Are you the parent of a LGBTQ child or a LGBTQ young person yourself? Check out these strategies for how teenagers can protect their mental health during the coronavirus pandemic and these tips about how to stop cyberbullying. If you’re feeling lonely, anxious or afraid, you’re not alone. Through UNICEF's Voices of Youth platform, you can discover stories, illustrations and messages of support shared by young people around the world.
Utilizing a child rights-based approach in its work, UNICEF USA believes that all children have a right to a happy and healthy childhood, free from discrimination and safe from harm. We join other U.S. organizations including the American Academy of Pediatrics and American Psychiatric Association in decrying the stigmatization and marginalization of LGBTQ youth. Any law that targets children based on their sexual orientation or gender identity and expression fuels discrimination, stigma and violence against children and adolescents. Such discrimination can lead to lifelong impacts on education and physical and mental health. This is why everyone has a role to play in advocating for inclusive mental health services for youth during the COVID-19 response and recovery and proactively engaging marginalized groups in the process: UNICEF and other UN organizations, governments, community and religious leaders, the private sector and civil society.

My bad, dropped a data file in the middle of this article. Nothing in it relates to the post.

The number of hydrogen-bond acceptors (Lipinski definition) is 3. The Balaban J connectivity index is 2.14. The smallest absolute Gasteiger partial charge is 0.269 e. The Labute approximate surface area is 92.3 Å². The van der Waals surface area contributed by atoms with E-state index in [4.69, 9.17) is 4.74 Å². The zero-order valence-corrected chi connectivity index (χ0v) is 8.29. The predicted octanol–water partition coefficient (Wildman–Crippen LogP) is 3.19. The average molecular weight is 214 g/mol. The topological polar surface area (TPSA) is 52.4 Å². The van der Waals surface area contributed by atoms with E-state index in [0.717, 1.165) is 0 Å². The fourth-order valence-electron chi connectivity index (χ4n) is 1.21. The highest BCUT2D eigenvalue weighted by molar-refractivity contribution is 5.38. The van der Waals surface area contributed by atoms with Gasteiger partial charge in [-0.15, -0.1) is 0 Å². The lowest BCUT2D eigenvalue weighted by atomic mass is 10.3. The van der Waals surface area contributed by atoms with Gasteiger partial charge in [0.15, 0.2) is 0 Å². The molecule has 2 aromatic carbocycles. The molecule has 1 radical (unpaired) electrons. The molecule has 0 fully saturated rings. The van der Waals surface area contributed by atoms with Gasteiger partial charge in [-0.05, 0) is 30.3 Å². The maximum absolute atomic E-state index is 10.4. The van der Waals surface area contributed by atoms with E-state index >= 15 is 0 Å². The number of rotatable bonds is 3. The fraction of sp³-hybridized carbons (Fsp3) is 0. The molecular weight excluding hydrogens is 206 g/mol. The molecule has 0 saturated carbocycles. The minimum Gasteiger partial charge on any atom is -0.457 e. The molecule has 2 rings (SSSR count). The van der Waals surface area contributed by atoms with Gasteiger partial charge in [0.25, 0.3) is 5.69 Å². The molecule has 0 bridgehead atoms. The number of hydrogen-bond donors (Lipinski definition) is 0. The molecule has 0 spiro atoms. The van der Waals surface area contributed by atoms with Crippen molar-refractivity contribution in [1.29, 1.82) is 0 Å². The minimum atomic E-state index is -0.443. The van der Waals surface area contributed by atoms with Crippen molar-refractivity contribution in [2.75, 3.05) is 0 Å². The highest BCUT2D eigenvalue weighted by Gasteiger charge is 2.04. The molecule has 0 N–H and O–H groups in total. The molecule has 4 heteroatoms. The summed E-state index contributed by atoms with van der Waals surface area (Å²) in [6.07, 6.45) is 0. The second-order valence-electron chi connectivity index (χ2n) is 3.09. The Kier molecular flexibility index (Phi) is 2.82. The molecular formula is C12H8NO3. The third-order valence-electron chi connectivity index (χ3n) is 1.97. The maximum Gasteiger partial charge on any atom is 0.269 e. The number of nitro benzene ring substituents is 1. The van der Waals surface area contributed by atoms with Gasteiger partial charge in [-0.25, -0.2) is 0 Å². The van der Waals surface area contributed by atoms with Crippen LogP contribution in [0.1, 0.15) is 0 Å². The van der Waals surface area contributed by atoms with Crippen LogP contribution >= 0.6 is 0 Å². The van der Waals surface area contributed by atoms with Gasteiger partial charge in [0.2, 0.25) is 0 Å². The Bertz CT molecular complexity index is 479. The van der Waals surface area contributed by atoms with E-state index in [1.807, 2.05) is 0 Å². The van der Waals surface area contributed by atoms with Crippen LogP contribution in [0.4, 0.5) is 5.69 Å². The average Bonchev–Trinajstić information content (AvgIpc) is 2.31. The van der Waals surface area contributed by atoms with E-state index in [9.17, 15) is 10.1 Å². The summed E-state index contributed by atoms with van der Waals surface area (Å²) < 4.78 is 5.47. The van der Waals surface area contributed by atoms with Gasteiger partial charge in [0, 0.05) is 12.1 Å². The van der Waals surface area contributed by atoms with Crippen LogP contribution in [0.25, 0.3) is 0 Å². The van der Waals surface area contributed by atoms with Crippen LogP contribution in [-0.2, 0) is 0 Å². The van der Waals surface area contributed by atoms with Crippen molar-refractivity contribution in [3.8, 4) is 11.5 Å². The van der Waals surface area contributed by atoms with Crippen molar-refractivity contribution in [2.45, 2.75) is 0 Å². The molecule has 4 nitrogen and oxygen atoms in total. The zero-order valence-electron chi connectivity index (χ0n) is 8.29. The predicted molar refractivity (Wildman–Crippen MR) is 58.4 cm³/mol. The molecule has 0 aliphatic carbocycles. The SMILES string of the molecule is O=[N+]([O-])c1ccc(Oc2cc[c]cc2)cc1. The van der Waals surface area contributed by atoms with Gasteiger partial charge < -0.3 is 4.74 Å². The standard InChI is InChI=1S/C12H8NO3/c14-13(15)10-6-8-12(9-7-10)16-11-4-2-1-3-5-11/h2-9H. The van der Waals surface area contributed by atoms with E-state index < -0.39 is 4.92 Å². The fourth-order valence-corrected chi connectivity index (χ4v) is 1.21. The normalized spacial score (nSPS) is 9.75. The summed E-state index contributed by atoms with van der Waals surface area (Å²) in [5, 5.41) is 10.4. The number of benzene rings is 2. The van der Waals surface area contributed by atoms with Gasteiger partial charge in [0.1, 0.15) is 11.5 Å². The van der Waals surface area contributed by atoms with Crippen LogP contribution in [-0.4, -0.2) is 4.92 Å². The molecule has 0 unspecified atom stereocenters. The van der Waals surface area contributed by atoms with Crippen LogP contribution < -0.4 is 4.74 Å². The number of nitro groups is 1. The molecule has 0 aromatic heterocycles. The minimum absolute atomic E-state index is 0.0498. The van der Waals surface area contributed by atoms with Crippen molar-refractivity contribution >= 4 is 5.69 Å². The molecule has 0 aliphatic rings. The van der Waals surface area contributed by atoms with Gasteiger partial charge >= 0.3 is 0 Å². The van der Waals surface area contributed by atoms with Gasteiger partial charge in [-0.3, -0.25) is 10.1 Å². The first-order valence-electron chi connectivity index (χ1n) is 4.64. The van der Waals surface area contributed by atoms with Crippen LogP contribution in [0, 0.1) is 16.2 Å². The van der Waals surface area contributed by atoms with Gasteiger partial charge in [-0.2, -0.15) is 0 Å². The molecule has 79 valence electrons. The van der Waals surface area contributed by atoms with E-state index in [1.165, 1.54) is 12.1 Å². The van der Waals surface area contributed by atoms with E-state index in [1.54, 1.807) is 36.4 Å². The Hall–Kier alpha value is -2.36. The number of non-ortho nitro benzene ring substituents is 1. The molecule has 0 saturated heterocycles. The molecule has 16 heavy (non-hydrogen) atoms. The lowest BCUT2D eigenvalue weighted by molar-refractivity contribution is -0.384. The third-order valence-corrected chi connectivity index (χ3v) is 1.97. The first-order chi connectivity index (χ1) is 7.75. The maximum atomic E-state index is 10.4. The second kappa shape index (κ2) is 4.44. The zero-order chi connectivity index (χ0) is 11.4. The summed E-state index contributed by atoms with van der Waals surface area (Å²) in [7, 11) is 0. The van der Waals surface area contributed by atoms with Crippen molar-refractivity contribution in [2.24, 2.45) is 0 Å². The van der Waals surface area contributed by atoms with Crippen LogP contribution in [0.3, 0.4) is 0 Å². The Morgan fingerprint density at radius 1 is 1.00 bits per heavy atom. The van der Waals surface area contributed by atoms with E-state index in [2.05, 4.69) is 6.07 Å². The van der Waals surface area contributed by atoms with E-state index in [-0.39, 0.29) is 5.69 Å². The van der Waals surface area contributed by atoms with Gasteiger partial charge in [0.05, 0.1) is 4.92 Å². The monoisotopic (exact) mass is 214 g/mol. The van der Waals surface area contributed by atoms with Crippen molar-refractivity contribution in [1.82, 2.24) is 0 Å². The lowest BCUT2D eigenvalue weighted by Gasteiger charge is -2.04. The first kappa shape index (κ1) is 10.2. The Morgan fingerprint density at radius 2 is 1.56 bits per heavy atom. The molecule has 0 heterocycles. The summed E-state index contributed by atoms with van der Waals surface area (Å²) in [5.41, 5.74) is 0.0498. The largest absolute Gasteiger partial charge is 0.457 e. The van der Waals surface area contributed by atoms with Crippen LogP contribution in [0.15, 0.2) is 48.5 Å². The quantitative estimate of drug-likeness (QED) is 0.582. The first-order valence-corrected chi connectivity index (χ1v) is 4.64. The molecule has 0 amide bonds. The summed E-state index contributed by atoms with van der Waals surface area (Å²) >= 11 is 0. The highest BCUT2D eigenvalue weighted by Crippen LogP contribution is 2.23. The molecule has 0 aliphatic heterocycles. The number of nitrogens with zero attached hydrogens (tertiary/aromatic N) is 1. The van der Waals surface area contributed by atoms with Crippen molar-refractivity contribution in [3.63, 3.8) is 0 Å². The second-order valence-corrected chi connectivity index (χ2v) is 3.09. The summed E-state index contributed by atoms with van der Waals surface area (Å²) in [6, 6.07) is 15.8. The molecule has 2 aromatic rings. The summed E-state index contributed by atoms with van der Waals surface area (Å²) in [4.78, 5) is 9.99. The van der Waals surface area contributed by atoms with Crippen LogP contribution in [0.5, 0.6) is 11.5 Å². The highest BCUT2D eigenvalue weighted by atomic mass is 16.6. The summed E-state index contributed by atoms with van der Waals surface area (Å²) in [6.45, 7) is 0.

UNICEF advocates for the rights of LGBTQ children and adolescents to grow up free from discrimination, stigma and violence
Not only during the month of June but year-round, let us remember and acknowledge that the first Pride was a protest — led by some of the most marginalized in the LGBTQ community, trans people and queer people of color. The modern-day fight for LGBTQ justice in this country was built on the shoulders of these change makers. UNICEF USA stands with those working to end all forms of violence and discrimination against LGBTQ children and youth and unwaveringly supports UNICEF's continued equity and inclusion work to strengthen protections for vulnerable children around the world.
Now more than ever, we need to ensure children have access to mental health services, particularly the most vulnerable like LGBTQ youth of color. Urge Congress to pass the Mental Health Services for Students Act.
If you are a LGBTQ young person and thinking about suicide and in need of immediate support, please call The Trevor Project’s TrevorLifeline at 1-866-488-7386 or click here for live online chat or text with a trained counselor.
Top photo: © UNICEF